I added an avocado, some chopped red onion, jalapenos, lemon juice, olive oil, salt, pepper and cayenne pepper to the food processor:

avocado puree, pre-puree

avocado puree, pre-puree

I pulsed everything together until it pureed up all pretty. It was basically an extra-spicy guacamole when it all came together, but I loves my spicy so I approved. Meanwhile my scallops were cooking off and smelling incredible in the background. I have proof, too. My roomie said so. So there.

I assembled the little scallop boats just like Bobby did, although mine were complete with these Longboard tortilla chips courtesy of TJ’s. I started with a chip, and then topped it with the spicy guacamole, one scallop, and some sliced jalapeno. They ended up looking like little Mexican-flavored kayakers, so they totally spoke to my nature infatuation. See below for the final¬† product:

grilled scallops on tortilla chips w/ avocado puree

grilled scallops on tortilla chips w/ avocado puree

10
Aug
09

gnocchi and roasted tomatoes.

When I was in Austin, I felt motivated to be more outdoorsy. I kept envisioning myself rock climbing and kayaking and all that, which is weird because there are rocks to climb near the city and I’ve never chosen to partake.

Austin kayaker

Austin kayaker

That goes strongly against my nature (ha), for I was once the college senior afraid of camping at the cold springs near campus. I fell victim to peer pressure – twice – and actually found it to be pretty tolerable and almost fun. That could have been the 24 pack of Natty Light talking, though. I can’t be sure.

I’m a firm believer in baby steps, so I’m gradually transitioning to the outdoors via my running. I had a completely gym-less weekend, and I shunned the computer and was outside all day Saturday. Today I went for a jog on the track and did some crunches on the grass. I’m like Lance Armstrong in a sports bra.

As far as my foodstuff goes, I hit up the cheese shop today for more $1.99 gouda slices and mascarpone cheese. I always kind of skim the store for anything I can’t leave without, and this time I grabbed some gnocchi. Today I HAD to have it, whereas I usually stare it down for a few minutes and ultimately leave it be.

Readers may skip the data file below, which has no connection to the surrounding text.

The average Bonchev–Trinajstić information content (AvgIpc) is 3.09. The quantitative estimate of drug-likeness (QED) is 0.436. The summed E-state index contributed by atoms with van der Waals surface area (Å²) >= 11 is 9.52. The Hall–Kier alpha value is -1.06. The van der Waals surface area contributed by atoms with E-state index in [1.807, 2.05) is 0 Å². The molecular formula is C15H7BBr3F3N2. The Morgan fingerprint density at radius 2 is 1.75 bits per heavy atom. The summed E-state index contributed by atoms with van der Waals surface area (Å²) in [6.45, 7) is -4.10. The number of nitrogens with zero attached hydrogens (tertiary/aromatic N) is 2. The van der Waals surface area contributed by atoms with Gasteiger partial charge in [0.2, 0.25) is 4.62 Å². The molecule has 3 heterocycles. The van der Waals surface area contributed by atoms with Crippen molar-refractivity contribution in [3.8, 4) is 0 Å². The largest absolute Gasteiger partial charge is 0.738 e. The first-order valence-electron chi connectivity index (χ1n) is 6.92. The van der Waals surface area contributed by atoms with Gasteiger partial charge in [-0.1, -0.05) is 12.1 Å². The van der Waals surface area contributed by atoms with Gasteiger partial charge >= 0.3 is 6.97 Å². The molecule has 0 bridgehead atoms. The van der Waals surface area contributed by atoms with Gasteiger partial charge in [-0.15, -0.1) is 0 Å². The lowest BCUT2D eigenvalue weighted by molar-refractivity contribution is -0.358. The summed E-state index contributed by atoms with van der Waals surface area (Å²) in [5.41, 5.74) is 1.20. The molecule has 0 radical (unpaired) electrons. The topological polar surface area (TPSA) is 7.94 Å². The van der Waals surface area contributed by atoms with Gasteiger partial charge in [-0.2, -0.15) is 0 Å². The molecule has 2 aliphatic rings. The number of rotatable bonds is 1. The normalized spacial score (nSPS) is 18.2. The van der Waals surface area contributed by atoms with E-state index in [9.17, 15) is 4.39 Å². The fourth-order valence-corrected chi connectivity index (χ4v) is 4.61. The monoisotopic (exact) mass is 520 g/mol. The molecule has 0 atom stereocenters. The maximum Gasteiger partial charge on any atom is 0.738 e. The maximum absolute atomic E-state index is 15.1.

I’ve never prepared gnocchi myself, but I had boatloads in Italy and have had it a couple of times in the U.S. The best ever was gnocchi al pesto that my friends and I ordered in Capri. It wasn’t even on the menu, but the chef made it anyways and it was insaaaaane.

Gnocchi, for those who are unaware, is potato dumplings that have a Play-Doh like consistency. They’re so easy to prepare that they make couscous look complex. All you have to do is boil water, drop in gnocchi, and wait 2-3 minutes for it to float to the top. Drain and serve. That is all.

the baby gnocchis are boiling

the baby gnocchis are boiling

I’ ve been dying to use the food processor, so I made a little basil avocado puree for my gnocchi. I started with half an avocado, a handful of fresh basil, the juice of one lemon, salt, pepper, and about 1/4 cup of olive oil. I probably used more lemon that olive oil, but I wanted to keep it light.

On the side, I roasted some roma tomatoes in the oven with a chopped shallot, olive oil, rosemary, thyme and dry basil. I think roasted tomatoes are last meal-worthy these days. They cook up so amazingly. The skin starts to fall off, and they explode in your mouth! I don’t think I could make that sound any less appetizing if I tried, so you’ll have to take my word for it.